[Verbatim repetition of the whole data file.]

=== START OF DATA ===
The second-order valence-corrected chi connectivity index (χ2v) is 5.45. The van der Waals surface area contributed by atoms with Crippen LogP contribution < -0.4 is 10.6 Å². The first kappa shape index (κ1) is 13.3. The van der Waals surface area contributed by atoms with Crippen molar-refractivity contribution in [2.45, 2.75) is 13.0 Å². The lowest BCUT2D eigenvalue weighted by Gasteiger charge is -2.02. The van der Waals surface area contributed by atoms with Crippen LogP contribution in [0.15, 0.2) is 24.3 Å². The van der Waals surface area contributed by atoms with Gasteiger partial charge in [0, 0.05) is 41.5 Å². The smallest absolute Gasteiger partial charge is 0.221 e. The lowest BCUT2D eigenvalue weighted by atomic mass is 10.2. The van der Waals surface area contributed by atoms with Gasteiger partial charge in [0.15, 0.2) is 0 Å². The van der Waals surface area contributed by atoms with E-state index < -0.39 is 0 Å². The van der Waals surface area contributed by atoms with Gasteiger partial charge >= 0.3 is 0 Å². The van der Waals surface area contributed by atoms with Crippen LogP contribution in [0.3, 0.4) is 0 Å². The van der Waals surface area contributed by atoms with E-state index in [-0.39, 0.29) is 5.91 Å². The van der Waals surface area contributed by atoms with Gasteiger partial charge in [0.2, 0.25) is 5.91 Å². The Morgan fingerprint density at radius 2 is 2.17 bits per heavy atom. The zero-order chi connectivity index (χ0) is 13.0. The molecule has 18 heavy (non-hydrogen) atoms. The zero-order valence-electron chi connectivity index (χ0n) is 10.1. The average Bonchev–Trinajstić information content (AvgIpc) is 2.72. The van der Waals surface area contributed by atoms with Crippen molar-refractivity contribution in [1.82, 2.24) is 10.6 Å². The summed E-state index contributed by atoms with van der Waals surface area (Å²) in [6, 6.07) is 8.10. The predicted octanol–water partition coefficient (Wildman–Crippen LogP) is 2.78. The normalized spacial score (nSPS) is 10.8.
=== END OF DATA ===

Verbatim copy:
The second-order valence-corrected chi connectivity index (χ2v) is 5.45. The van der Waals surface area contributed by atoms with Crippen LogP contribution < -0.4 is 10.6 Å². The first kappa shape index (κ1) is 13.3. The van der Waals surface area contributed by atoms with Crippen molar-refractivity contribution in [2.45, 2.75) is 13.0 Å². The lowest BCUT2D eigenvalue weighted by Gasteiger charge is -2.02. The van der Waals surface area contributed by atoms with Crippen LogP contribution in [0.15, 0.2) is 24.3 Å². The van der Waals surface area contributed by atoms with Gasteiger partial charge in [0, 0.05) is 41.5 Å². The smallest absolute Gasteiger partial charge is 0.221 e. The lowest BCUT2D eigenvalue weighted by atomic mass is 10.2. The van der Waals surface area contributed by atoms with Gasteiger partial charge in [0.15, 0.2) is 0 Å². The van der Waals surface area contributed by atoms with E-state index < -0.39 is 0 Å². The van der Waals surface area contributed by atoms with Gasteiger partial charge >= 0.3 is 0 Å². The van der Waals surface area contributed by atoms with Crippen LogP contribution in [0.3, 0.4) is 0 Å². The van der Waals surface area contributed by atoms with E-state index in [-0.39, 0.29) is 5.91 Å². The van der Waals surface area contributed by atoms with Gasteiger partial charge in [0.2, 0.25) is 5.91 Å². The Morgan fingerprint density at radius 2 is 2.17 bits per heavy atom. The zero-order chi connectivity index (χ0) is 13.0. The molecule has 18 heavy (non-hydrogen) atoms. The zero-order valence-electron chi connectivity index (χ0n) is 10.1. The average Bonchev–Trinajstić information content (AvgIpc) is 2.72. The van der Waals surface area contributed by atoms with Crippen molar-refractivity contribution in [1.82, 2.24) is 10.6 Å². The summed E-state index contributed by atoms with van der Waals surface area (Å²) in [6, 6.07) is 8.10. The predicted octanol–water partition coefficient (Wildman–Crippen LogP) is 2.78. The normalized spacial score (nSPS) is 10.8.